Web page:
It is one of Scotland’s most prestigious restaurants which has been garlanded with awards since opening at the turn of the decade.
But now, one of the country’s leading chefs is to introduce penalties for diners who reserve a table only to fail to show up, describing their mentality as “lunacy.”
Mark Greenway, whose eponymous eatery in Edinburgh holds three AA rosettes, said that as of next month, he will require customers to provide their debit or credit card details to confirm bookings.
If they do not show up for their lunch reservation, parties will be charged £30 per person, with the penalty rising to £50 a head for so-called ‘no-shows’ at dinner.
Mr Greenaway, one of a growing number of Scottish restaurateurs to introduce the penalty, said he had been reluctant to do so, but said it was essential in order to “safeguard the future of the restaurant.”
“It’s something we’ve been putting off because we’ve never wanted to do it,” he told The Scotsman. “We’re a small restaurant and the credit card companies will charge us for doing it, but it’s reached a point where we have no choice.
“It’s not fair on us, it’s not fair on the staff and ultimately, it’s not fair on those customers who are trying to a book a table but can’t get one.”
Mr Greenaway, who has twice represented Scotland on the BBC television series, Great British Menu, said that in some instances, as many as 22 customers have failed to show for a dinner service. In December, traditionally the restaurant trade’s busiest month, there were no fewer than 51 no-shows, a trend that has persisted.
“Last night we had a table of six and a table of two which didn’t show up,” he explained. “We phoned the table of six an hour after they were meant to be seated, and they explained, ‘Oh, our friends aren’t coming anymore so we decided not go out’. There wasn’t an email or a phone call. It’s just crazy.
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“We’ve only got 11 tables, and all week we’ll tell people that we’re full for the weekend. Then Saturday night comes around and we can be left with three, sometimes four empty tables. That’s the difference between us making money that week or losing it.”
It is not the first time Mr Greenaway has tried discourage no-show diners. For the past six years, he has asked tables of six or more guests to pay a deposit of £5 per person to secure the reservation, but that measure, he says, is not working.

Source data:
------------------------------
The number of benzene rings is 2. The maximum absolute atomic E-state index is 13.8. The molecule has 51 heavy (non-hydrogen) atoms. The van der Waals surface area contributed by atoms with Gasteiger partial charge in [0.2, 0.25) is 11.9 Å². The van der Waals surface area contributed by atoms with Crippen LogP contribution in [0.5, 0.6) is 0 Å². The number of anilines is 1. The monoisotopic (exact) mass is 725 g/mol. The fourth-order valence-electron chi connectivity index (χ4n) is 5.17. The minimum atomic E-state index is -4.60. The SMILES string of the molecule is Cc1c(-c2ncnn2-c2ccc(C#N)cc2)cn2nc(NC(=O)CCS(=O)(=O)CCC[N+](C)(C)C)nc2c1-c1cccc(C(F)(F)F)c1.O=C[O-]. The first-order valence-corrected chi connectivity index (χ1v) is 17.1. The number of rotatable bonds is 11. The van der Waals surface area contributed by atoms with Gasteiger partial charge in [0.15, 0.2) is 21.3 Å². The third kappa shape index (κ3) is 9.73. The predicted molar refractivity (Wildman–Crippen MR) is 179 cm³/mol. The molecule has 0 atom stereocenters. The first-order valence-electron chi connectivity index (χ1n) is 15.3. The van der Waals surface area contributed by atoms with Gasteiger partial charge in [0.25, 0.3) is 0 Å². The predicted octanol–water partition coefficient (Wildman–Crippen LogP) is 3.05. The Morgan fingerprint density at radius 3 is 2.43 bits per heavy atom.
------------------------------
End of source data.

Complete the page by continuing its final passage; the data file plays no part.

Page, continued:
Instead, from 1 March, all diners making a booking will have to confirm their card details via Stripe, an online payment processing service widely used by online businesses. Customers who do not turn up will have their accounts debited, with the full terms and conditions made clear on the restaurant’s website.
However, the restaurateur stressed that he would be “flexible” about the changes, adding: “If two people turn up when a table of four has booked, am I realistically going to charge the two diners double price? No, because I’m not trying to annoy my customers. I’m trying to stop the no-shows.”
Restaurant Mark Greenaway, runner up in Observer Food Monthly’s best restaurantg contest for the past three years, will not be the first upmarket restaurant in the capital to penalise no-show diners.
The Michelin-starred chef Tom Kitchin charges people £80 if they fail to appear for a reservation at his Leith waterfront restaurant.
Aizle in St Leonard’s Street, which is recommended in the latest Michelin Guide, charges those who fail to show a “100 per cent penalty fee per person.” That means a party of four who book for a five-course tasting menu at £55 per head face a fee of £220 if they do not take up their table.
Mr Greenaway said he hoped other restaurants would follow suit in an attempt to tackle what he described as an industry-wide problem.
“If you book to go to a concert, a movie, football match, or even a train ticket, and you don’t show up, you don’t get your money back,” he added. “If you book a table at a restaurant, why should it be any different?”
Andrew Fairlie, whose restaurant at Gleneagles is the only one in Scotland to hold two Michelin stars, said the question of whether to charge no-shows was partly one of location.
“No shows always have been an issue for most restaurants and everyone has different systems in place to deal with it,” he told The Scotsman.
“We take as many contact details as possible and phone guests on the day of their booking to confirm, so we have very few no shows. The only time really is when hotel guests decide at the very last minute to dine at another restaurant.
“But I think there are legal implications to asking for credit card details and all the rest of it, and the administration attached to it is so onerous.
“We have considered it in the past but we haven’t yet gone down that road. I can understand why it may be more of an issue for a city centre location where there are more restaurants.”
Just last week, the Cauldron restaurant in Bristol named and shamed customers who had booked for Valentine’s Day but failed to turn up, adding that they were now barred.
And The Restaurants Association of Ireland (recently urged its members to start taking non-refundable deposits from customers booking tables to tackle the problem of no shows.